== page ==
Peer-Reviewed Studies Identifying Problems in the Design and Implementation of Lethal Injection for Execution

By Zimmers, Teresa A.; Koniaris, Leonidas G. | Fordham Urban Law Journal, June 2008 | Go to article overview

Peer-Reviewed Studies Identifying Problems in the Design and Implementation of Lethal Injection for Execution


Zimmers, Teresa A., Koniaris, Leonidas G., Fordham Urban Law Journal


ABSTRACT

Lethal injection was designed and carried out without any research at all. There is no evidence that any literature searches, animal modeling, clinical studies, or investigations of veterinary practice were performed prior to the first lethal injection execution. The paucity of objective information on drug action and mechanism of death in lethal injection belies the assurance of expert testimony in lethal injection litigation. Here we review two peer-reviewed studies on lethal injection for execution in which we present evidence that lethal injection does not affect death through the mechanisms intended, that thiopental may be insufficient to assure anesthesia, and that death might be affected through pancuronium-induced asphyxiation. We conclude that failures in protocol design and implementation indicate that the conventional view of lethal injection as an invariably painless death is flawed.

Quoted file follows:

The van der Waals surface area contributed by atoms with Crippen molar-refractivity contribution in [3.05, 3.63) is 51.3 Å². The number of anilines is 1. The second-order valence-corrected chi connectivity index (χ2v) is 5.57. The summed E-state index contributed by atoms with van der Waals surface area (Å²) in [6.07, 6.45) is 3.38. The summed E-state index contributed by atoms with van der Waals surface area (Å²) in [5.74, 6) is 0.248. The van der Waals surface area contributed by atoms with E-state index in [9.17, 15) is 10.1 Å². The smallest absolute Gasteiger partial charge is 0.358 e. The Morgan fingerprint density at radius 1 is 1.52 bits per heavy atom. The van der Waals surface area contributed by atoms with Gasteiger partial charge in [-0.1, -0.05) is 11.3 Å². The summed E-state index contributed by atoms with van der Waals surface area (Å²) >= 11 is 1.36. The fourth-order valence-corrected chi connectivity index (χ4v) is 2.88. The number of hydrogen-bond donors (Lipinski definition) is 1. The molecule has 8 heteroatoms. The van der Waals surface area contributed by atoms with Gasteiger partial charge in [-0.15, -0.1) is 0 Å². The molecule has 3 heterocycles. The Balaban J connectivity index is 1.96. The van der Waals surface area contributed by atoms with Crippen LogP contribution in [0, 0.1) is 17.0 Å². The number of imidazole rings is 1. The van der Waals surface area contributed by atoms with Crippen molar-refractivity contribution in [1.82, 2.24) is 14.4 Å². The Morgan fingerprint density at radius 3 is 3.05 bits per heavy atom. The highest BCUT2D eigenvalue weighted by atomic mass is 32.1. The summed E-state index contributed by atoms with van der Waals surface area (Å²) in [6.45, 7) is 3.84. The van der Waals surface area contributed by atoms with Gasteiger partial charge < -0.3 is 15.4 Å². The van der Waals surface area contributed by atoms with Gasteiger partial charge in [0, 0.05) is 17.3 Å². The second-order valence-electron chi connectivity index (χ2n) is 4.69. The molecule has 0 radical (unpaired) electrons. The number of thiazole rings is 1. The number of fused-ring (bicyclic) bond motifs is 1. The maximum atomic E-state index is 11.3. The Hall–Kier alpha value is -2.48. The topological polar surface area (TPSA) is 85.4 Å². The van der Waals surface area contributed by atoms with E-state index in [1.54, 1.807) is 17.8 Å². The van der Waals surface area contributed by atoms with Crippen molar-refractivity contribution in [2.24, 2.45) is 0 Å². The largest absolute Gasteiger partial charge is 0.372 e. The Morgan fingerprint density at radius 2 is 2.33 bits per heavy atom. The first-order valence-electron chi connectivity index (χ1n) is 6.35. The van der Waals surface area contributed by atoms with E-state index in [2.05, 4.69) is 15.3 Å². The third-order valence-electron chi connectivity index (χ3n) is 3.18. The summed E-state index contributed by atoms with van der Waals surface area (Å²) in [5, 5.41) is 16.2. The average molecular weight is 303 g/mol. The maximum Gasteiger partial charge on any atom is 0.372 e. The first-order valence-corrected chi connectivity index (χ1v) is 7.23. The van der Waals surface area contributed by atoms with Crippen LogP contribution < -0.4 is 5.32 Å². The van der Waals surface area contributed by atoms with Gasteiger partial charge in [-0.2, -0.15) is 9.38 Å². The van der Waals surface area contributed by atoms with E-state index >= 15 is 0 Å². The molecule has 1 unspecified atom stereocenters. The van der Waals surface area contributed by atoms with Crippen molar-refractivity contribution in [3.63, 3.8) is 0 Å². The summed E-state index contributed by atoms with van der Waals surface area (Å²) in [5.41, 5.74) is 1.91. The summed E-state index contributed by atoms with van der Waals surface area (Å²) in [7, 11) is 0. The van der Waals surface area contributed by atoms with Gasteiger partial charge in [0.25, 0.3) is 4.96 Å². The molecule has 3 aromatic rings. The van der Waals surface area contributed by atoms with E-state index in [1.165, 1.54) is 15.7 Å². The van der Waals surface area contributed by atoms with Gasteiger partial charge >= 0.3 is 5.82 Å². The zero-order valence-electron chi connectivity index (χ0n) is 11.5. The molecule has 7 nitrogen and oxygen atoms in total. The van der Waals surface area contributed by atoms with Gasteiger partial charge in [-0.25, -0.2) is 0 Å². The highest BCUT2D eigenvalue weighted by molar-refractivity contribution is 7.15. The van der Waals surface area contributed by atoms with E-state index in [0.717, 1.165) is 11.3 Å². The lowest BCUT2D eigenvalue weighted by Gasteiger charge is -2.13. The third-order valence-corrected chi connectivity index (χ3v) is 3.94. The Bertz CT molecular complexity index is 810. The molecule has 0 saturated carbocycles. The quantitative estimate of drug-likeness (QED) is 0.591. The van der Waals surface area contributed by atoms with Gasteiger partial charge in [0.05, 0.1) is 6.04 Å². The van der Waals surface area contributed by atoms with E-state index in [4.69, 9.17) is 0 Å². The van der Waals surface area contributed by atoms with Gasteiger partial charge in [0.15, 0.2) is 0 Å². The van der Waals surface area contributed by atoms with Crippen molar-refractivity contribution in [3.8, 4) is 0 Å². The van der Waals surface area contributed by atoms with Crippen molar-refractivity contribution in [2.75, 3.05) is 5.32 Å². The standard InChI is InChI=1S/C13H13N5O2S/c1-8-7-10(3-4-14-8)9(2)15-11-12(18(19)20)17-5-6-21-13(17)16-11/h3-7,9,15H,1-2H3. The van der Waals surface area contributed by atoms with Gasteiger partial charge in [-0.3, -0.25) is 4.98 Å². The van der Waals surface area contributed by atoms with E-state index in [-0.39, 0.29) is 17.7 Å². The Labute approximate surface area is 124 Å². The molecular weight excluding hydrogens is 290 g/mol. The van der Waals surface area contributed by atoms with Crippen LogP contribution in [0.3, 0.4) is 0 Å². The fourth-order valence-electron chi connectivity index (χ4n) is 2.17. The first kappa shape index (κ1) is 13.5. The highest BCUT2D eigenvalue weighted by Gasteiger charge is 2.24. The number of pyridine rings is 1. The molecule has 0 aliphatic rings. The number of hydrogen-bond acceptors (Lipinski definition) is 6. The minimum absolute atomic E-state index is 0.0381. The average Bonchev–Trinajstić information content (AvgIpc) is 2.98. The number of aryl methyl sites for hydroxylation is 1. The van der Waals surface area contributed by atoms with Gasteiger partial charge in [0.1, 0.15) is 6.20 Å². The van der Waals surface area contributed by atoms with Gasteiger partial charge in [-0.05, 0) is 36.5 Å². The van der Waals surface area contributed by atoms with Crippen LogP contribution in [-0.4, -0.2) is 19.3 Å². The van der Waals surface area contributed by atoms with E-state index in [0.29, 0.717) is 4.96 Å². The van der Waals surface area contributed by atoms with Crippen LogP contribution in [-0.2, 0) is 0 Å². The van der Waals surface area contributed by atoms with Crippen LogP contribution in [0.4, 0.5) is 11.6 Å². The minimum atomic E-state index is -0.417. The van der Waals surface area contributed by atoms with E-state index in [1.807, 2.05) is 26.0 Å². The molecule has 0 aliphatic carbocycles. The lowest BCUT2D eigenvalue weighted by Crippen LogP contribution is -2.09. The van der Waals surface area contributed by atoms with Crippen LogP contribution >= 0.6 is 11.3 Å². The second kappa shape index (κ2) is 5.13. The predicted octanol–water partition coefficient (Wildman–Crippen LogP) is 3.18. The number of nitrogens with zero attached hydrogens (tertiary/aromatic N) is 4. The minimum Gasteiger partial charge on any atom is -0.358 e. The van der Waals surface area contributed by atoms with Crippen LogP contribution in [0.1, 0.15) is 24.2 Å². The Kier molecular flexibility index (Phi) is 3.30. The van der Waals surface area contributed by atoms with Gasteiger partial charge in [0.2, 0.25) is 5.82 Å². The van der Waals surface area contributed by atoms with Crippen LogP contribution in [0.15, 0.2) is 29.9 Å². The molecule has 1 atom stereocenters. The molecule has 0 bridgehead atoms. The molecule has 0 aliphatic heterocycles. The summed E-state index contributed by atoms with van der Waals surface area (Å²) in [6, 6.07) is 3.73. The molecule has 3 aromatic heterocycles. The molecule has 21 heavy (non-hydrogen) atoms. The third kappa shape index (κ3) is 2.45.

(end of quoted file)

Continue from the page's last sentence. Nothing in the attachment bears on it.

I. EXECUTION BY LETHAL INJECTION